A reputation for talent: Kevan Skelton, Global Recruiting & Director, Human Resources, EME, Reed Smith

Kevan Skelton, Global Recruiting & Director, Human Resources, EME, at Reed Smith has advice for those considering joining the legal profession: ‘Build strong relationships, deliver through influence, use your listening skills, be resilient, practical and ever ready to find a way to convert strategy into deliverable bite-size chunks that maximise the benefits to lawyers but without taking up lots of their time.’

Sound tough? Well, there are plenty of rewards too, not least, says Skelton, a hugely rewarding role, working with incredibly bright, friendly people, on projects that deliver impact and lasting change. Such has been his experience at Reed Smith, at he has overseen HR evolve from being a quite reactive function, he says, to one that is forward thinking and focused on the long-term development of talent.

Skelton was already familiar with a partnership environment having come to law from a professional services background. He spent over four years working as an HR manager with Deloitte, before joining executive search firm Heidrick & Struggles, where he spent over six years , first as HR Director and then Vice President, Global Human Resources.

When he joined the legal sector with Reed Smith in April 2012, he noticed the similarities more than the differences. ‘Many of the ways it worked were similar, in that owners were driving the business and had much greater power than execs in corporates,’ he says. ‘Law can be a slightly conservative sector, and it can be hard to move into law without professional services experience. But my background meant it worked well for me.’

Not only that, but coming from outside of legal gave him some advantages, thinks Skelton, not least experience working with clients across a huge number of sectors. He brought with him too considerable international experience, having lived in Europe, the USA, Australia and Asia. These were good foundations for the international remit at Reed Smith.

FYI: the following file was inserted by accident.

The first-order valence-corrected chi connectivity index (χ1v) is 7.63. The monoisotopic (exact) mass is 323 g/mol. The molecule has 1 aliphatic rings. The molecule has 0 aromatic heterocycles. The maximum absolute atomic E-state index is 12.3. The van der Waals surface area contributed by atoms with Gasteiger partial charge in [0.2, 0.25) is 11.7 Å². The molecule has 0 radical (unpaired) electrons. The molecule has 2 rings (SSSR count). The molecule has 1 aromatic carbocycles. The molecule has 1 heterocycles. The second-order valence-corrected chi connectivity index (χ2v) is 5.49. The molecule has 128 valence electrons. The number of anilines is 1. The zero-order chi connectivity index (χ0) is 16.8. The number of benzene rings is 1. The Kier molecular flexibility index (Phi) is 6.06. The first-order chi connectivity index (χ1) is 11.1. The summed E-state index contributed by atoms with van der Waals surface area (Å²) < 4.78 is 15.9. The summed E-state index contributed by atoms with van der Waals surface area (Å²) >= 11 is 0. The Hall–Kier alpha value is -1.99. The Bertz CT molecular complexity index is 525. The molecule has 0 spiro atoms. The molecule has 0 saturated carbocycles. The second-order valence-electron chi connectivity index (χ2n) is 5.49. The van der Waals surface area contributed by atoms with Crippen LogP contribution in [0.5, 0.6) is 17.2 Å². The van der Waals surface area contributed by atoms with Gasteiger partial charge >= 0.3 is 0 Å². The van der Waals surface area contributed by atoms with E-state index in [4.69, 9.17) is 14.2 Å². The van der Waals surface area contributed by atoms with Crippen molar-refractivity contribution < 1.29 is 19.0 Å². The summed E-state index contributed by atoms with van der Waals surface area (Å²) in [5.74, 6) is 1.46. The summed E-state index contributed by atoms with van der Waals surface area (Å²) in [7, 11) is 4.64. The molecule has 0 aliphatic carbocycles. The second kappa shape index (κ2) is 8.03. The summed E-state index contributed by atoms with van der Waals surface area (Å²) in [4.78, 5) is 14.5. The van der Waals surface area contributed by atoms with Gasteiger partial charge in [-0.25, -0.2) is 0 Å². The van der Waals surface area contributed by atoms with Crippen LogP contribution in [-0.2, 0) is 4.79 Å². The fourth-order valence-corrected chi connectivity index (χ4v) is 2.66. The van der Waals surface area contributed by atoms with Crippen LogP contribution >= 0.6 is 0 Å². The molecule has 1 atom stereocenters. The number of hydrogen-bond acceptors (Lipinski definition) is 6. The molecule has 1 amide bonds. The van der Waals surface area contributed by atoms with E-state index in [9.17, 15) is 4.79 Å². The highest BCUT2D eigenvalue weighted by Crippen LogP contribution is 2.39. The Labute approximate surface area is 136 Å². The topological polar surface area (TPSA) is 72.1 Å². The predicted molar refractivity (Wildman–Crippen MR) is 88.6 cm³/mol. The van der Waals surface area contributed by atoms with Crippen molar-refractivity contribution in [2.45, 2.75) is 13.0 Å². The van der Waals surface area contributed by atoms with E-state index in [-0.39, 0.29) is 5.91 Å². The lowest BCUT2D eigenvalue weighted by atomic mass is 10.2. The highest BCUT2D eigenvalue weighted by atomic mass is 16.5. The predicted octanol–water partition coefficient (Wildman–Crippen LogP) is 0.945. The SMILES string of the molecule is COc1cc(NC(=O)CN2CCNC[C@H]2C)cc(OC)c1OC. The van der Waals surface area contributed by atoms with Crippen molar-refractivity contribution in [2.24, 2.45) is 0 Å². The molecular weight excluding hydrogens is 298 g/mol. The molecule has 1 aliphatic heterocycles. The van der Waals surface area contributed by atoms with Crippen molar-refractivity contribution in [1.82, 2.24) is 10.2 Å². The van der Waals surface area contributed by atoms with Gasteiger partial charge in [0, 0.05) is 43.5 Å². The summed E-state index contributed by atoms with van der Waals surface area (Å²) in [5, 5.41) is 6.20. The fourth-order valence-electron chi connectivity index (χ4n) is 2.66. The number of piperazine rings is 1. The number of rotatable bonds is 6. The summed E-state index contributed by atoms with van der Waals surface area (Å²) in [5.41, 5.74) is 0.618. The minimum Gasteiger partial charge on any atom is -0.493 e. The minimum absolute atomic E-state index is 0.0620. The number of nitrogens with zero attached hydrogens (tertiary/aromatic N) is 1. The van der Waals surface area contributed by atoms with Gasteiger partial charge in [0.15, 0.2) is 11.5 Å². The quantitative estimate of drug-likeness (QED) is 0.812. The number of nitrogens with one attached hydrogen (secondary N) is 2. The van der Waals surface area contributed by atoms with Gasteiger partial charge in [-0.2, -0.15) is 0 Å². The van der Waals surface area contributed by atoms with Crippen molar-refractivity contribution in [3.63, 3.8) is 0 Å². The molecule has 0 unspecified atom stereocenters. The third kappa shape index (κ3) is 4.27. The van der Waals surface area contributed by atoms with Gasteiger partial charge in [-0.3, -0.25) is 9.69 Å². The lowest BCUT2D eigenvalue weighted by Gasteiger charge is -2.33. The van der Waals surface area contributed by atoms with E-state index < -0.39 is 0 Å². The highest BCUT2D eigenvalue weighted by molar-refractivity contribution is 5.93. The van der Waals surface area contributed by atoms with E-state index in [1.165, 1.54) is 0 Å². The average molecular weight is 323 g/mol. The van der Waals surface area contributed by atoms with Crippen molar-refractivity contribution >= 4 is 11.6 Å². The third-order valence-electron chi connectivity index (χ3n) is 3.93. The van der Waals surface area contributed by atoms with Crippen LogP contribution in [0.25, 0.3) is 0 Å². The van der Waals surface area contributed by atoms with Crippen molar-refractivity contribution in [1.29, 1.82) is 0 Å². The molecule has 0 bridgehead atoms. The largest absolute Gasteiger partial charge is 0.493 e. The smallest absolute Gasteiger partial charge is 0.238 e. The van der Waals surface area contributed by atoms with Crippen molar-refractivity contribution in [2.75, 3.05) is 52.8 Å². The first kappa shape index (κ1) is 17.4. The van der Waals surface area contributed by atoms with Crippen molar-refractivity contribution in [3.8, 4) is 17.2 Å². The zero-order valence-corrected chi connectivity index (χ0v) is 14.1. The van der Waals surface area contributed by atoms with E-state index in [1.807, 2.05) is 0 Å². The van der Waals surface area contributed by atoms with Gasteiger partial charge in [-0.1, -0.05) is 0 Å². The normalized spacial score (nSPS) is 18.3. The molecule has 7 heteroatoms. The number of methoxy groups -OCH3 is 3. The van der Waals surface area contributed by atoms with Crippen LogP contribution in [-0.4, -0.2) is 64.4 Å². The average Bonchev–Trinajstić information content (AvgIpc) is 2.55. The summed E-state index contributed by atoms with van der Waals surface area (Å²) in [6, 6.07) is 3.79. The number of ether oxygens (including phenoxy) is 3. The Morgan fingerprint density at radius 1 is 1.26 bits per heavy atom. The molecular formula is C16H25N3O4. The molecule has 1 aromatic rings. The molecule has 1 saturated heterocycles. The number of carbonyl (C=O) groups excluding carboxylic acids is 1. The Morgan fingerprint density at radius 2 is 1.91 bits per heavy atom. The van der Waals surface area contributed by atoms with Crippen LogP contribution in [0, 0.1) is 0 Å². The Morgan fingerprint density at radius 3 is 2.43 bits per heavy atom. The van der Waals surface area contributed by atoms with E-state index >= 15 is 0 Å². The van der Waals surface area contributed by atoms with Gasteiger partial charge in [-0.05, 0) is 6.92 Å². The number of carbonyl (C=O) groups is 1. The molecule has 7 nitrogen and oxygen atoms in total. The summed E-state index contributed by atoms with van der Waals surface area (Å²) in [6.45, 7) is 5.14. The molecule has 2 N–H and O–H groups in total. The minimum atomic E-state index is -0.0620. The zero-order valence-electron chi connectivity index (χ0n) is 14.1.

The recruitment itself took two to three months, time that proved useful for building relationships. ‘You have to meet a lot of people and you get the chance to find out whether you can really work with each other,’ he says. By the time he joined, he felt he’d already made enough connections to accelerate the induction process. It also helped, he says, that the senior leadership team were hugely supportive and helped him connect with partners: ‘It’s important to make a good impression – partners are ambitious and demanding and they have to be able to see they can work with you.’

His team keeps him busy too – with HR & recruitment team members based in Europe, Asia and the USA. So he balances his time between organisational work and looking after his function’s developmental needs. ‘It’s incredibly important that I build the reputation of my team and our long-term strategy in the firm,’ he says. He is proud that in his time, he has seen the firm become more forward looking in terms of talent management, attracting high calibre lawyers, and working better at partnering with recruiters as well as managing their own direct recruitment. And he is delighted to see the firm now attracting back individuals who had left.

At a time when talent development is key to law firm success, Skelton knows he plays a pivotal role in law – not just in improving recruitment processes, but in building a reputation for attracting and retaining the best. With the right HR professionals, law firms can stand out from the pack.

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